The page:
A two-part series of first encounters and initial impressions spanning five decades from Gennifer Flowers, Tom Brokaw, Erica Jong, Vaclav Havel and others.
(Compiled by Dana Cook)
Vernon Jordan, civil rights leader and presidential adviser
…I…met [Bill] Clinton’s wife, Hillary Rodham, in 1969 at a League of Women Voters event at Colorado State University in Fort Collins, Colorado. I was still at the Voter Education Project at the time and had come there to give a speech. She came up to me afterward and introduced herself. We liked each other at once. …
from Vernon Can Read!, by Vernon Jordan with Annette Gordon-Reed (Public Affairs/Perseus Books Group, 2001)
Law school den mother
Michael Medved, movie critic and radio broadcaster
…a handful of people I got to know through my first-year [Yale Law School, 1971] classes, with Hillary Rodham standing out as the warmest and most welcoming among them.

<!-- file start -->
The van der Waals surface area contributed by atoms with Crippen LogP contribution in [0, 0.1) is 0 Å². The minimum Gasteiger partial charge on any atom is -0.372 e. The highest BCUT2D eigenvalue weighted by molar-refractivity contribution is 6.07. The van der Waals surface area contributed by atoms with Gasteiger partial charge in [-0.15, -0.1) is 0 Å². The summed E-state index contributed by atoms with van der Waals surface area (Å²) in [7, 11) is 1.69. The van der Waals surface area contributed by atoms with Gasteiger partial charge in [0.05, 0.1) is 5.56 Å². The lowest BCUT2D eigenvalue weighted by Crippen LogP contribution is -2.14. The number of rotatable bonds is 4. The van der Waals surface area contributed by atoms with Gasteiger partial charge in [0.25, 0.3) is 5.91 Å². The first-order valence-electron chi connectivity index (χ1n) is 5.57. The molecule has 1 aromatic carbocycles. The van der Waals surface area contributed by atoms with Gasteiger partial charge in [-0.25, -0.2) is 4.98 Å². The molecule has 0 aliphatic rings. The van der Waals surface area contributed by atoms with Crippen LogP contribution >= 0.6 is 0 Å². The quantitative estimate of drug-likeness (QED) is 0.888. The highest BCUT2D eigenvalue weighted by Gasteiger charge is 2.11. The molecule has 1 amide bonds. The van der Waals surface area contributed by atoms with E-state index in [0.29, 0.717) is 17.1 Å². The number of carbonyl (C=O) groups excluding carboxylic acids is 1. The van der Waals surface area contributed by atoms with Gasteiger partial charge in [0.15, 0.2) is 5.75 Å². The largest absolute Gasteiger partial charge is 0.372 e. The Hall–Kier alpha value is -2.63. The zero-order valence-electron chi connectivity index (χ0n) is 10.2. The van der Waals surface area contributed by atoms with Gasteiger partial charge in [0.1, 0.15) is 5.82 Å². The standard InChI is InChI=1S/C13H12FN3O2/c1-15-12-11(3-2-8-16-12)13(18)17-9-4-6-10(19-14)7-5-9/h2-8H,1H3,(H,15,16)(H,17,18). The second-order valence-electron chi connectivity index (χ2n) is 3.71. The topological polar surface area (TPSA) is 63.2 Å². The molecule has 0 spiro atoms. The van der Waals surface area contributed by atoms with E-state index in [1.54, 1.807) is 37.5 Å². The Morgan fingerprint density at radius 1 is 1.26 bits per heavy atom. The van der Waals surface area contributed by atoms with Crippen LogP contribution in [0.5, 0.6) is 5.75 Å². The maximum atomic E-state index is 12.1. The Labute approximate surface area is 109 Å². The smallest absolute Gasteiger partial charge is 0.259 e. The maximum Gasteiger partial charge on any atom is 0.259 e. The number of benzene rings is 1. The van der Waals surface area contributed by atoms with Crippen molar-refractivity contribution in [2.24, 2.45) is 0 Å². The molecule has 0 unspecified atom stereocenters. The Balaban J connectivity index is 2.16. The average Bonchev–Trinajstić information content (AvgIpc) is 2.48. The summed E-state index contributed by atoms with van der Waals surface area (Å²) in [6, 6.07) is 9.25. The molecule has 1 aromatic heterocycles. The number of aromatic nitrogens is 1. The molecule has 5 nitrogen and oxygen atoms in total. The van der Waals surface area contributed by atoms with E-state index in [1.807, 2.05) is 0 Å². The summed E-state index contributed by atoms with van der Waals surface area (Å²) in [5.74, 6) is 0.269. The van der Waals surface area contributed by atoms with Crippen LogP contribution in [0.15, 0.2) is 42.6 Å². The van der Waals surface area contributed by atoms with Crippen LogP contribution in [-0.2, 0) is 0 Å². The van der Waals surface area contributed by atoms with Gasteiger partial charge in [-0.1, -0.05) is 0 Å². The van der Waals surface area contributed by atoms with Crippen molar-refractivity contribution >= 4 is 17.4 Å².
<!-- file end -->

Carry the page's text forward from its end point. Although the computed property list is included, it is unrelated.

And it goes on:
Even before she arrived in New Haven, she had earned a reputation as something of a star: as student body president at Wellesley, she’d been selected to deliver a tradition-breaking speech on commencement day expressing the widespread campus opposition to the [Vietnam] war, and Life magazine had featured her photograph and extensive excerpts from the speech.
…Our first-year ranks of 165 students included fewer than 30 females, who could conveniently be divided into “princesses” or “pals,” and Hillary definitely counted as a pal. She assumed this position in no small part because she so obviously eschewed traditional notions of glamour, with her thick glasses, mousy brown hair, heavy-set build, bulky sweatshirts, loose-fitting slacks, and sensible sandals. While she always possessed a winning, dimpled smile and a pleasant, friendly face, no one could describe the first-year law student I knew as a magnet for erotic male attention. Unlike most people, she unmistakably upgraded her appearance between her early twenties and her early fifties, making herself conspicuously thinner and blonder and vastly more fashionable.